To determine whether a claimant is able to perform these other jobs, the Secretary refers to the "grid," a set of tables which take administrative notice of the types and number of jobs that exist in the national economy. See 20 C.F.R. Subpart P, Appendix 2 -- Medical-Vocational Guidelines (1983); Heckler v. Campbell, 461 U.S. 458, 103 S. Ct. 1952, 1954, 76 L. Ed. 2d 66 (1983). The grid classifies claimants as "disabled" or "not disabled" on the basis of age, education, work experience, and residual functional capacity. If there is substantial evidence in the record to support the Secretary's conclusion that the grid applies to a claimant, and if the grid dictates a finding that the claimant is "not disabled," the Secretary's burden is satisfied. See Heckler v. Campbell, 461 U.S. at , 103 S. Ct. at 1954. But if the grid does not accurately describe the claimant's medical and vocational characteristics, the Secretary can satisfy her burden only by considering the testimony of a vocational expert. See id., 103 S. Ct. at 1955 n.5, 1957 n.11, 1959 n.14; Grant v. Schweiker, 699 F.2d 189, 192 (4th Cir. 1983); Torres v. Secretary of Health and Human Services, supra, at 170.

 This inquiry is affected by another consideration. In a disability termination case, the prior ruling of disability gives rise to a presumption that the disability continues to exist. Dotson v. Schweiker, 719 F.2d 80, 82 (4th Cir. 1983); Patti v. Schweiker, 669 F.2d 582, 586-87 (9th Cir. 1982); Crosby v. Schweiker, 650 F.2d 777, 778 (5th Cir. 1981); Rivas v. Weinberger, 475 F.2d 255, 258 (5th Cir. 1973); Arandjelovic v. Schweiker, No. 82-2607, slip op. at 5 (D.D.C. Sept. 2, 1983). *fn1" Although this presumption does not affect the ultimate burden of proof, it imposes on the party against which it is directed the burden of going forward with evidence to rebut the presumption. Patti v. Schweiker, supra, at 587; Fed. R. Evid. 301. The Court must therefore "ascertain whether the Secretary's finding of improvement to the point of no disability is supported by substantial evidence." Simpson v. Schweiker, 691 F.2d 966, 969 (11th Cir. 1982) (emphasis in original). Because Administrative Law Judge Bork held in 1980 that Robinson's back condition was so severe that "it might be stretching a point to find that he is able to perform sedentary work," the Secretary's determination can be affirmed only if there is substantial evidence in the record to support the finding that Robinson's back problem improved to the point that he could perform "medium work."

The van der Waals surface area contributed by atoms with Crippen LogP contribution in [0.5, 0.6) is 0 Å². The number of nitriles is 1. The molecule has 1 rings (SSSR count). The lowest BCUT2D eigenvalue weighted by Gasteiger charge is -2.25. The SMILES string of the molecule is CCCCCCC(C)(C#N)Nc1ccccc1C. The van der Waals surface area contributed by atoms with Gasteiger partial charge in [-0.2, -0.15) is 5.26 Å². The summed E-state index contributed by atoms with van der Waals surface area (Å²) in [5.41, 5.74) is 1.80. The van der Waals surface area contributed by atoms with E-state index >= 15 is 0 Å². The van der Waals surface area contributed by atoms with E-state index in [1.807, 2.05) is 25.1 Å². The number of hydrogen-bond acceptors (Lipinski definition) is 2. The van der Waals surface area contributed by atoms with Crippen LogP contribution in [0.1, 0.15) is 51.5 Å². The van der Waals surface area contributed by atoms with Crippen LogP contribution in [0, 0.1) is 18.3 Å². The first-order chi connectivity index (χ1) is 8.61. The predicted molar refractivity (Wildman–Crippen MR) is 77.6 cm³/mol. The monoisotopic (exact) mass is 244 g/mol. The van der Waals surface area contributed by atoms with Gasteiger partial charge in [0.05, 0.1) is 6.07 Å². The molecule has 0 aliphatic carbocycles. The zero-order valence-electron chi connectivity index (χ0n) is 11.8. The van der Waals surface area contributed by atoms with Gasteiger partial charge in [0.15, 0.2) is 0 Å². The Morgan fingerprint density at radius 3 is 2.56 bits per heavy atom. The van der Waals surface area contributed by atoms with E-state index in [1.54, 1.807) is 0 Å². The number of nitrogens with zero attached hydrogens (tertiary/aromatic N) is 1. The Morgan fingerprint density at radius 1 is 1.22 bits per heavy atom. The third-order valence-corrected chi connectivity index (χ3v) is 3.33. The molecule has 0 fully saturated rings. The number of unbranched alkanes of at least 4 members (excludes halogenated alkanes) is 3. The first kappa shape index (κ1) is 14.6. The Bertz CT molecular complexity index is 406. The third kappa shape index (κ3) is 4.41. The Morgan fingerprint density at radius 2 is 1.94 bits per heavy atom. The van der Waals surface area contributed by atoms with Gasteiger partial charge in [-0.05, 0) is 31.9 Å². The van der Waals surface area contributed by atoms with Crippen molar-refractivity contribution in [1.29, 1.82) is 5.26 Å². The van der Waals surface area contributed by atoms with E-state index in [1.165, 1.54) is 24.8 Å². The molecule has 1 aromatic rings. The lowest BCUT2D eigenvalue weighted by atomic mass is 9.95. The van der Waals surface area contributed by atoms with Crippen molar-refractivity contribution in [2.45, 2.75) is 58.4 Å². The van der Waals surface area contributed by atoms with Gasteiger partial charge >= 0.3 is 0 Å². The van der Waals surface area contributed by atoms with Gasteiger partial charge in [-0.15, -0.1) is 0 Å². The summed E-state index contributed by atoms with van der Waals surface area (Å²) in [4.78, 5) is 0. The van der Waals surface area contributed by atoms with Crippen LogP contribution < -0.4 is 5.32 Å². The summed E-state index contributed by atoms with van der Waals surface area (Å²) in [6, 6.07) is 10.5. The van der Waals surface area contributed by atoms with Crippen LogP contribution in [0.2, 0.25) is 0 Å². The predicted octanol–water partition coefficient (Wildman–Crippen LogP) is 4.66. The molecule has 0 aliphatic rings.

Substantial evidence is "'such relevant evidence as a reasonable mind might accept as adequate to support a conclusion.'" Richardson v. Perales, 402 U.S. 389, 401, 28 L. Ed. 2d 842, 91 S. Ct. 1420 (1971) (quoting Consolidated Edison Co. v. NLRB, 305 U.S. 197, 229, 83 L. Ed. 126, 59 S. Ct. 206 (1938)); see also Hoska v. United States Department of the Army, 219 U.S. App. D.C. 280, 677 F.2d 131, 135 (D.C. Cir. 1982). In this case, the Secretary's determination must be reversed because there is no substantial evidence that Robinson's back condition has improved to the point that he can do "medium work." *fn2"

 Judge Bork based his disability determination on Robinson's back problems. He observed that although the claimant had undergone a discectomy in 1977,

 
he continues to experience back problems and cannot sit, stand or walk for prolonged periods. He is unable to bend without pain and lifting is limited to objects of light weight.
 
He experiences considerable difficulty sleeping and when rising in the morning his back is so stiff he is barely able to walk.

 R. at 197. In reaching this conclusion, Judge Bork considered the medical records, including two reports which concluded that the claimant was totally ...